“Market power was enough, but it worked only because it had been formalized and leveraged by the Association itself: it both established the market and extracted from its very success a unique capacity to impose its own rules on merchants.”
Sgard’s working paper, “The Simplest Model of Global Governance Ever Seen? The London Corn Market (1885-1914)” has been presented at conferences and will be published in the Oxford Handbook of International Governance. It presents a powerful vision — a time when trade disputes weren’t subject to all the frustrations of international coordination, but instead solved quickly by one dominant, private authority, which everyone belongs to voluntarily.
Under the LCTA model, if someone had a problem with a trade (e.g., if China was concerned about pests or diseases in imported U.S. ag products), rather than resorting to whatever byzantine legal machinations were officially available in the local market (e.g., an increase of time-consuming, expensive inspections procedures), the problem would get solved quickly and efficiently through arbitration with two or three selected industry participants who were knowledgeable about commodity trading — not by lawyers and international judges in a decades-long WTO dispute.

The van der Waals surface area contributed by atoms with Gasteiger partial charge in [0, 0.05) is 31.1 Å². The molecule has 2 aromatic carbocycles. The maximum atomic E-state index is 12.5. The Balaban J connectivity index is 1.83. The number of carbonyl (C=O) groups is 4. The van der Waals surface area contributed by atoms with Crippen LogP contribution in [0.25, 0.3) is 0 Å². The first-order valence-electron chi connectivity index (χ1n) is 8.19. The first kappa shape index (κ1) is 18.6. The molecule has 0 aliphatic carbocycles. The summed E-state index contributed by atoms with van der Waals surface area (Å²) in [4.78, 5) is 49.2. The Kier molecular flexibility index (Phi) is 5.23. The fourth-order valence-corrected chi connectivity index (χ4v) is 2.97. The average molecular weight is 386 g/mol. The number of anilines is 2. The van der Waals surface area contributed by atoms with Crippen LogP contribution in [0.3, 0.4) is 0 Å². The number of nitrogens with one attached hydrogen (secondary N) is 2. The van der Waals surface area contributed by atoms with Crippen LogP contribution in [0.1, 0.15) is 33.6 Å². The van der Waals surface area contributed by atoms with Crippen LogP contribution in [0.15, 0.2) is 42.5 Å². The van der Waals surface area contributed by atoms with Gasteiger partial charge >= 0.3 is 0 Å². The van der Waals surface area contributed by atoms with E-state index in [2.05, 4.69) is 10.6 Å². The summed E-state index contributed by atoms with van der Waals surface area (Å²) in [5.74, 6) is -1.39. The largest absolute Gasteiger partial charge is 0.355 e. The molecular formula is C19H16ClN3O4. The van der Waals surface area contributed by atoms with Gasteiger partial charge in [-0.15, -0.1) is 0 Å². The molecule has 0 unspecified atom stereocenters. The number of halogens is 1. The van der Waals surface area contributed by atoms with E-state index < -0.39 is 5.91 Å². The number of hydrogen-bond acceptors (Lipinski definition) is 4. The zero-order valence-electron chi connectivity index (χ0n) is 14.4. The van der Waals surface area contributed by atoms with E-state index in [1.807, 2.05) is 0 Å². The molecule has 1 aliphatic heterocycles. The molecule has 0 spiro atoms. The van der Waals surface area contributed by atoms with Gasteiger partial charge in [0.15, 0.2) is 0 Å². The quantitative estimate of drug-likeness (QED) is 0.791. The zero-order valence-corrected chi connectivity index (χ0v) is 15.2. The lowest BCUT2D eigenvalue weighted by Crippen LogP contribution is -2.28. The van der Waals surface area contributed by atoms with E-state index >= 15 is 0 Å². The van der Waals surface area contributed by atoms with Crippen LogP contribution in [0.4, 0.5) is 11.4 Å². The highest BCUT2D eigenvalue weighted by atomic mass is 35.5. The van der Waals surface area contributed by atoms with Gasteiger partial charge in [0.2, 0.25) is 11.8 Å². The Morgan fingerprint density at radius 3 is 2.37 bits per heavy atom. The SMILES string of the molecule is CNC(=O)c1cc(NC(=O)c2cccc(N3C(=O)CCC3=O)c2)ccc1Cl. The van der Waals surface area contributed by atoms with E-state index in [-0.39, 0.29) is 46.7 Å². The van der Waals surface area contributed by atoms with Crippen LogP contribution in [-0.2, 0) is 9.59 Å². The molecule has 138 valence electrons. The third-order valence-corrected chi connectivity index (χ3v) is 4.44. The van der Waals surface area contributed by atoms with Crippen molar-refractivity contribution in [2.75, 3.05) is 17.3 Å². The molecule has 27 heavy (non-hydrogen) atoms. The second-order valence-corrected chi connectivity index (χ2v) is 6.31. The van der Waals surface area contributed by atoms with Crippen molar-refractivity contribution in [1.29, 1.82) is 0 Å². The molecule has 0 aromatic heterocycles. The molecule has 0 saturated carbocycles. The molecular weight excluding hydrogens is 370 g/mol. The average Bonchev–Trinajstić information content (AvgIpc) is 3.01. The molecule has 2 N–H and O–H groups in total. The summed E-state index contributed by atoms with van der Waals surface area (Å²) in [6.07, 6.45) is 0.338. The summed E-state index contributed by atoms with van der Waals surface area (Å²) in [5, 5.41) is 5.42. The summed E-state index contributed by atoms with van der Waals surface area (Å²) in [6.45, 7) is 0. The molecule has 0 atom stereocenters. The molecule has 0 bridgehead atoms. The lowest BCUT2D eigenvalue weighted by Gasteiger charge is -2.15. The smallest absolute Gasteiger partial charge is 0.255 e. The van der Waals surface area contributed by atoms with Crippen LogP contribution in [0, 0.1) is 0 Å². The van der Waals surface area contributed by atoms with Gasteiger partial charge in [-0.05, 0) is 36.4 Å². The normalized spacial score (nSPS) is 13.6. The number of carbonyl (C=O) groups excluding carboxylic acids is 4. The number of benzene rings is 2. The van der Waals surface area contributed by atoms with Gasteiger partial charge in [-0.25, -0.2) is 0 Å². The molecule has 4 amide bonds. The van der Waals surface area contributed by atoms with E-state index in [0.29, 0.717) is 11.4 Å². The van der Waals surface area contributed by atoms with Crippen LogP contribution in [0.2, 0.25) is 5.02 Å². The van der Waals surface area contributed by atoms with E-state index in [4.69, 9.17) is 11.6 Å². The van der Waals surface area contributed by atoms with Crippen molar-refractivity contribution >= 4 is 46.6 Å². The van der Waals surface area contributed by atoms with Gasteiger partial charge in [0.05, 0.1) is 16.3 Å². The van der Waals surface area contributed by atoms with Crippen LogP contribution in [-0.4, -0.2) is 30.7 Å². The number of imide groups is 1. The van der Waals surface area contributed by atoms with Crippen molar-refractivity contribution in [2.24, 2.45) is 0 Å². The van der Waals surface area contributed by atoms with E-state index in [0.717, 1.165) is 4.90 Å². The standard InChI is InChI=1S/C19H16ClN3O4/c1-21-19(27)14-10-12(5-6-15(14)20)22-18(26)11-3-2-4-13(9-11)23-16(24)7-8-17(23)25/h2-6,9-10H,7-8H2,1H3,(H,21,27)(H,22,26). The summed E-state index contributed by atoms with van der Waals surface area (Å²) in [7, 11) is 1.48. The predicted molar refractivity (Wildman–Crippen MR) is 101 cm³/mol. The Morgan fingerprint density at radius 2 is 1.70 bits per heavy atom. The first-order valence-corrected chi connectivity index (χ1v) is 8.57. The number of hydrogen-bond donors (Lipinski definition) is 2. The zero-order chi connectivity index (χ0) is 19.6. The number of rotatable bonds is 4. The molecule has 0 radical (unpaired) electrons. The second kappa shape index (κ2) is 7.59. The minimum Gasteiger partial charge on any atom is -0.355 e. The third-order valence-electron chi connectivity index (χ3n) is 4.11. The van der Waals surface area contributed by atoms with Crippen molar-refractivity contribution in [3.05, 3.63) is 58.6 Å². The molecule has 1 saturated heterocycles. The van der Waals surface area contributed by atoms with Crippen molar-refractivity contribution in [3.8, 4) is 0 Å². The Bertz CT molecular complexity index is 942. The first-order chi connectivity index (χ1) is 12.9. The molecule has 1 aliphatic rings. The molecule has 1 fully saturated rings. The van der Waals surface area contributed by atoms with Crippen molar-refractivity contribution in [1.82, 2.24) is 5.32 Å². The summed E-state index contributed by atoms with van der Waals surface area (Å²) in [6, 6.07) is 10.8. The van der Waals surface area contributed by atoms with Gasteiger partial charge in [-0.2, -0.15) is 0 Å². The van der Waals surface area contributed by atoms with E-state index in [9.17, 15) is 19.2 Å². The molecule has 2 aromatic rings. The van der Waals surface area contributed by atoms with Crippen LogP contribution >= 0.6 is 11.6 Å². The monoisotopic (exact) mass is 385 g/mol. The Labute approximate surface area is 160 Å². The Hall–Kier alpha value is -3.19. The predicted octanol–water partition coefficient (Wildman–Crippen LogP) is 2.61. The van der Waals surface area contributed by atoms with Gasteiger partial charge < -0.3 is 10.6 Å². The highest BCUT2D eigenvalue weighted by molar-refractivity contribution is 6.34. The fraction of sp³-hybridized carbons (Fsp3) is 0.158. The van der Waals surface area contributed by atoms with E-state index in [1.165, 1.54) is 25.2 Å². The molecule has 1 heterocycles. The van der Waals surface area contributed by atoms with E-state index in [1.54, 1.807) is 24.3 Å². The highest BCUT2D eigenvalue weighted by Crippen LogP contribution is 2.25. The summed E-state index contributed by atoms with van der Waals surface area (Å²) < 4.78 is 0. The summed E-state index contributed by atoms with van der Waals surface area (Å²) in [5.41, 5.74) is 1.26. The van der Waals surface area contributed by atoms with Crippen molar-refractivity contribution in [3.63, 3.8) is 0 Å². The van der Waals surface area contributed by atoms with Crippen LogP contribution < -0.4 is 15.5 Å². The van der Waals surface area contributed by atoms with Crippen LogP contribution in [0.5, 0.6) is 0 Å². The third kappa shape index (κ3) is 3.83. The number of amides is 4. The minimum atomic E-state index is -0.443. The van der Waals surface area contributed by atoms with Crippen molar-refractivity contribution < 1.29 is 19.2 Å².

And historically, Sgard’s research shows that under the LCTA model, “disputes were typically about the quality of grains and very rarely about points of law.” Certainly, there were no fights about intellectual property exploitation spilling over into grain trades.
Why can’t we have something like that today? It was a simpler time back then. Since the 1947 General Agreement on Tariffs and Trades, and ultimately the establishment of the World Trade Organization, solving disputes in international commodity trade has become an expensive, complex, decades-long legal process. There is no longer any single, trustworthy “imperial” power dominating global trade.
Maybe we could envision a future in which private market participants voluntarily get together and trust a blockchain to provide the global standardization, verification and arbitration infrastructure once provided by the LCTA, but that future isn’t here yet. Grain sellers must take the world as it is –inefficiencies and political squabbling and all.
Watching the soybean market revert back to its pre-“Trade War” equilibrium, I’m reminded of a quote from Jurassic Park: “Life finds a way.” Willing buyers and sellers in a market will always tend to work around obstacles and distractions, and ultimately find each other at an agreeable price.
Government decision makers will ultimately tend to remember that it’s in the public interest to just let that happen. Maybe in this optimistic season of new life popping up in rows all across the Corn Belt, we can say: “Trade finds a way.”
Elaine Kub is the author of “Mastering the Grain Markets: How Profits Are Really Made” and can be reached at email@example.com or on Twitter @elainekub.